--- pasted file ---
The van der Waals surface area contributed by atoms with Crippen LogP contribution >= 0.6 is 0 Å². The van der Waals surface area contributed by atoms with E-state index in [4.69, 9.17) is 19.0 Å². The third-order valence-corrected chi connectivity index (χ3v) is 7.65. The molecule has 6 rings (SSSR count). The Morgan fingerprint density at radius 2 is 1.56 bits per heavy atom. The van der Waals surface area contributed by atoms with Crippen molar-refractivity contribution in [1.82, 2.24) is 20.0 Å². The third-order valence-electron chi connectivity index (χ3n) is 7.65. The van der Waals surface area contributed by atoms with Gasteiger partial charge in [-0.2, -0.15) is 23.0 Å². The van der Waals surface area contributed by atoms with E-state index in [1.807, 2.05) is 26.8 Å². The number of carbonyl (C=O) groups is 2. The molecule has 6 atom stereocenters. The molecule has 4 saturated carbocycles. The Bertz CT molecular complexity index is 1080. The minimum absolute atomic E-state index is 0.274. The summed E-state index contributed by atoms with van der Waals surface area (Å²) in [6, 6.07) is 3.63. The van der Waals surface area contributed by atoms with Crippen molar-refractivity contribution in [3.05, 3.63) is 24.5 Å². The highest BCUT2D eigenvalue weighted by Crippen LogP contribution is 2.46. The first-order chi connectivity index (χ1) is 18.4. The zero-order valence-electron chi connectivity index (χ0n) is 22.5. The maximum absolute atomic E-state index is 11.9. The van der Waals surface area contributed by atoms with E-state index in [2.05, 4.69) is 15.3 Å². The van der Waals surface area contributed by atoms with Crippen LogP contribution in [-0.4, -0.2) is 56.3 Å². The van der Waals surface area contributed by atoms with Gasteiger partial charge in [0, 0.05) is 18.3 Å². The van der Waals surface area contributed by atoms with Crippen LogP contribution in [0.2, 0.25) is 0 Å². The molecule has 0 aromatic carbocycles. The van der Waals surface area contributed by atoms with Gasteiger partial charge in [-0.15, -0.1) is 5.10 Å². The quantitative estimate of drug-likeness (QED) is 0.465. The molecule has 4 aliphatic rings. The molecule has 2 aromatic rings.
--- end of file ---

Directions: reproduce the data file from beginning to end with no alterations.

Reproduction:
The van der Waals surface area contributed by atoms with Crippen LogP contribution >= 0.6 is 0 Å². The van der Waals surface area contributed by atoms with E-state index in [4.69, 9.17) is 19.0 Å². The third-order valence-corrected chi connectivity index (χ3v) is 7.65. The molecule has 6 rings (SSSR count). The Morgan fingerprint density at radius 2 is 1.56 bits per heavy atom. The van der Waals surface area contributed by atoms with Crippen molar-refractivity contribution in [1.82, 2.24) is 20.0 Å². The third-order valence-electron chi connectivity index (χ3n) is 7.65. The van der Waals surface area contributed by atoms with Gasteiger partial charge in [-0.2, -0.15) is 23.0 Å². The van der Waals surface area contributed by atoms with E-state index in [1.807, 2.05) is 26.8 Å². The number of carbonyl (C=O) groups is 2. The molecule has 6 atom stereocenters. The molecule has 4 saturated carbocycles. The Bertz CT molecular complexity index is 1080. The minimum absolute atomic E-state index is 0.274. The summed E-state index contributed by atoms with van der Waals surface area (Å²) in [6, 6.07) is 3.63. The van der Waals surface area contributed by atoms with Crippen molar-refractivity contribution in [3.05, 3.63) is 24.5 Å². The highest BCUT2D eigenvalue weighted by Crippen LogP contribution is 2.46. The first-order chi connectivity index (χ1) is 18.4. The zero-order valence-electron chi connectivity index (χ0n) is 22.5. The maximum absolute atomic E-state index is 11.9. The van der Waals surface area contributed by atoms with E-state index in [2.05, 4.69) is 15.3 Å². The van der Waals surface area contributed by atoms with Crippen LogP contribution in [-0.4, -0.2) is 56.3 Å². The van der Waals surface area contributed by atoms with Gasteiger partial charge in [0, 0.05) is 18.3 Å². The van der Waals surface area contributed by atoms with Crippen LogP contribution in [0.2, 0.25) is 0 Å². The molecule has 0 aromatic carbocycles. The van der Waals surface area contributed by atoms with Gasteiger partial charge in [-0.15, -0.1) is 5.10 Å². The quantitative estimate of drug-likeness (QED) is 0.465. The molecule has 4 aliphatic rings. The molecule has 2 aromatic rings.